um, well… if you went off to do “view-source”, i apologize for any pain you experienced there. the gobbledygook of medium’s source is ghastly.
but you actually can deep-link on medium, fairly easily.
the secret is to leave a comment at the place where you want to link to. the comment will have a little “link symbol” above it, which you can click, and then the deep-link url is displayed. (which means, technically, the link is to the comment, rather than the paragraph, but this does indeed accomplish the spirit of the goal, albeit not precisely the letter. this also explains why, if you did do “view-source”, and tested using the “name” component as your id for a deep-link, you saw it opens a comment-field.)
but… most web-pages don’t offer any such utility.
thus, for now, deep-linking to any arbitrary place in any old arbitrary web-page just isn’t in the cards.
this is not to say deep-linking is simply impossible.
and yes, there have been proposals in the past.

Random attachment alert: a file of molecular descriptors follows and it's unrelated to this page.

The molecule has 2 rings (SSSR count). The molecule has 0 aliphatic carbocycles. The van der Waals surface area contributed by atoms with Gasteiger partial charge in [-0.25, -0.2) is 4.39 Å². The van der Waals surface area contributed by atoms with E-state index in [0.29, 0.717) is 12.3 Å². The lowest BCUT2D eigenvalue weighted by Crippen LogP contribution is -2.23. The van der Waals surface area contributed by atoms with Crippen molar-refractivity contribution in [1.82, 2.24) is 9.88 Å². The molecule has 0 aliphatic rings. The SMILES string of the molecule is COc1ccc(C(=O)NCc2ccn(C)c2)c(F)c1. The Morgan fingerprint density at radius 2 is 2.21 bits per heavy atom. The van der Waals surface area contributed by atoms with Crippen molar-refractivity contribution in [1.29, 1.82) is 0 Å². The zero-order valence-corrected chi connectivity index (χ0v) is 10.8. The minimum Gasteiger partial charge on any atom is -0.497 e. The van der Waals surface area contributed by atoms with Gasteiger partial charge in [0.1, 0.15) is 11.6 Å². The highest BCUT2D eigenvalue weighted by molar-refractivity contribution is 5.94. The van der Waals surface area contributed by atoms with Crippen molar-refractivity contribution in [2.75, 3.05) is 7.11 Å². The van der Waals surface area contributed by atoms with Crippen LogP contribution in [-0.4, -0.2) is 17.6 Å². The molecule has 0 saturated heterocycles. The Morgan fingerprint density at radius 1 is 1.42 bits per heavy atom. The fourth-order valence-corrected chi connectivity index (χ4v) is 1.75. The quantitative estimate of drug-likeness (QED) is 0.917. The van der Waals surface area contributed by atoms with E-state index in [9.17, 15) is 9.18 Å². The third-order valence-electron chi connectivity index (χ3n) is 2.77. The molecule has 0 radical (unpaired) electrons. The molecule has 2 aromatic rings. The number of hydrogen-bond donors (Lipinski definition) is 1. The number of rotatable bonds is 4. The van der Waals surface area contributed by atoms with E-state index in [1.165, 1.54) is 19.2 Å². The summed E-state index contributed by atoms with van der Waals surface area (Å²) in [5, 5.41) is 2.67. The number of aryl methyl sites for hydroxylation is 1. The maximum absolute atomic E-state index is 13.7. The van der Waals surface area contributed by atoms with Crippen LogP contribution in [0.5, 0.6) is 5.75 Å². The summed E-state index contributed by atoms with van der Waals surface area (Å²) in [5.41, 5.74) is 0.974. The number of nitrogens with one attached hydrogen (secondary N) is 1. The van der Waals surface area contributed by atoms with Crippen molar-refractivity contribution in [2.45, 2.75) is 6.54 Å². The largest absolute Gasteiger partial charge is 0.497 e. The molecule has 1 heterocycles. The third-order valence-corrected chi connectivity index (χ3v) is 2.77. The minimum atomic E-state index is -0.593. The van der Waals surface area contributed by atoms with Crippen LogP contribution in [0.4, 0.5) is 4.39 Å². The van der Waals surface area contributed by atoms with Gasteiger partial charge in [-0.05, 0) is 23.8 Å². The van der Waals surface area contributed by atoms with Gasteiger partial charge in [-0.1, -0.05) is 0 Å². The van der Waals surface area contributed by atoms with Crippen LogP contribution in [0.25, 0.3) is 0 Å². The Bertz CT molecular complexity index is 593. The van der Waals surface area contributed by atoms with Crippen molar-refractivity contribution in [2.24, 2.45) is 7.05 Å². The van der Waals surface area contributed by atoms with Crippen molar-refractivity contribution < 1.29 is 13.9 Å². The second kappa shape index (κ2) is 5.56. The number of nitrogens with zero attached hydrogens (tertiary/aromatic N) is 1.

maybe the one with the most traction is called “purple numbers”, the strategy of placing a link on each paragraph, purple and numbered in order, so people know that’s its purpose, to be the link for that paragraph, a proposal which originated from the famed link pioneer, douglas engelbart himself.
but even purple numbers didn’t gain enough traction to get the critical mass that’d cause it to explode in general consciousness. the problem was that too few web-page-authors bothered to adopt it — it was too much work for just too little return. plus, that isn’t technically arbitrary deep-linking; it is just a very thorough set of id-labeled elements. but the idea focuses at the level of the paragraph, which is savvy, since a paragraph provides the link with what i’d feel is the correct amount of context. let us grant big full credit to engelbart for the push.
still, arbitrary deep-linking is not impossible…
so i am gonna propose a better solution here now. this proposal is targeted at the browser companies. note — this is so vitally important — it’s a wrinkle browser-makers could likely add into their product without too much trouble at all. (and i say that as a programmer used to hearing naive people saying “my requested feature won’t be that hard to add” all the time, while shaking my head because they clearly cannot imagine the pits that coders fall in.)